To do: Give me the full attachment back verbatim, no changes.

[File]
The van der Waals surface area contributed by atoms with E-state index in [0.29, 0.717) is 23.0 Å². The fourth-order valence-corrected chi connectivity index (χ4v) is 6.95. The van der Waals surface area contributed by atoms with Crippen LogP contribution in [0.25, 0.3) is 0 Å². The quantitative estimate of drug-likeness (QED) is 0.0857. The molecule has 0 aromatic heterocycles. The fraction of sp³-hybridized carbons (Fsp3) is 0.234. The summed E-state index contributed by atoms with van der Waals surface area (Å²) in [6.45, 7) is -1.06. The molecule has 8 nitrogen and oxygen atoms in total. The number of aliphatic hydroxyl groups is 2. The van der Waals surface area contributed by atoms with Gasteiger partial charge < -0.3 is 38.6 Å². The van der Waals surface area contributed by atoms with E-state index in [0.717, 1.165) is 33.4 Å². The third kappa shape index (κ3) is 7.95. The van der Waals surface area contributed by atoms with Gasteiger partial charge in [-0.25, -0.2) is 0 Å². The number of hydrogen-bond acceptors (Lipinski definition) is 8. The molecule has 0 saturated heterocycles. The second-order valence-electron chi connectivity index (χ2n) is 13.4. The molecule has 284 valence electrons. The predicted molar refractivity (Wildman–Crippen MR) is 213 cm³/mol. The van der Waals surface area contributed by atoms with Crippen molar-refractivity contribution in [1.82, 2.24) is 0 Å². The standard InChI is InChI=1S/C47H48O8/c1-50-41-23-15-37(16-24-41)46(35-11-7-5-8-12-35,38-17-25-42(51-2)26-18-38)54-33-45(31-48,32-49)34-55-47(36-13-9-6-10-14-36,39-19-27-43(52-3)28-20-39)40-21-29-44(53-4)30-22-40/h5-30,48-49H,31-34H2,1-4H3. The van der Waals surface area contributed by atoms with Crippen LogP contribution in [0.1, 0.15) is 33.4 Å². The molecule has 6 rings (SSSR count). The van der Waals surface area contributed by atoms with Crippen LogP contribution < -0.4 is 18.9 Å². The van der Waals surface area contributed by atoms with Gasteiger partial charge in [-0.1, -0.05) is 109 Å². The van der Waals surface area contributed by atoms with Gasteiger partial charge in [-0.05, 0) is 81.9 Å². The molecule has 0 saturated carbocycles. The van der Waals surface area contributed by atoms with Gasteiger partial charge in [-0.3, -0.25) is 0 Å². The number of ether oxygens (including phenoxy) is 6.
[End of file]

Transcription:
The van der Waals surface area contributed by atoms with E-state index in [0.29, 0.717) is 23.0 Å². The fourth-order valence-corrected chi connectivity index (χ4v) is 6.95. The van der Waals surface area contributed by atoms with Crippen LogP contribution in [0.25, 0.3) is 0 Å². The quantitative estimate of drug-likeness (QED) is 0.0857. The molecule has 0 aromatic heterocycles. The fraction of sp³-hybridized carbons (Fsp3) is 0.234. The summed E-state index contributed by atoms with van der Waals surface area (Å²) in [6.45, 7) is -1.06. The molecule has 8 nitrogen and oxygen atoms in total. The number of aliphatic hydroxyl groups is 2. The van der Waals surface area contributed by atoms with Gasteiger partial charge < -0.3 is 38.6 Å². The van der Waals surface area contributed by atoms with E-state index in [0.717, 1.165) is 33.4 Å². The third kappa shape index (κ3) is 7.95. The van der Waals surface area contributed by atoms with Gasteiger partial charge in [-0.25, -0.2) is 0 Å². The number of hydrogen-bond acceptors (Lipinski definition) is 8. The molecule has 0 saturated heterocycles. The second-order valence-electron chi connectivity index (χ2n) is 13.4. The molecule has 284 valence electrons. The predicted molar refractivity (Wildman–Crippen MR) is 213 cm³/mol. The van der Waals surface area contributed by atoms with Crippen molar-refractivity contribution in [1.82, 2.24) is 0 Å². The standard InChI is InChI=1S/C47H48O8/c1-50-41-23-15-37(16-24-41)46(35-11-7-5-8-12-35,38-17-25-42(51-2)26-18-38)54-33-45(31-48,32-49)34-55-47(36-13-9-6-10-14-36,39-19-27-43(52-3)28-20-39)40-21-29-44(53-4)30-22-40/h5-30,48-49H,31-34H2,1-4H3. The van der Waals surface area contributed by atoms with Crippen LogP contribution in [0.1, 0.15) is 33.4 Å². The molecule has 6 rings (SSSR count). The van der Waals surface area contributed by atoms with Crippen LogP contribution < -0.4 is 18.9 Å². The van der Waals surface area contributed by atoms with Gasteiger partial charge in [-0.1, -0.05) is 109 Å². The van der Waals surface area contributed by atoms with Gasteiger partial charge in [-0.05, 0) is 81.9 Å². The molecule has 0 saturated carbocycles. The van der Waals surface area contributed by atoms with Gasteiger partial charge in [-0.3, -0.25) is 0 Å². The number of ether oxygens (including phenoxy) is 6.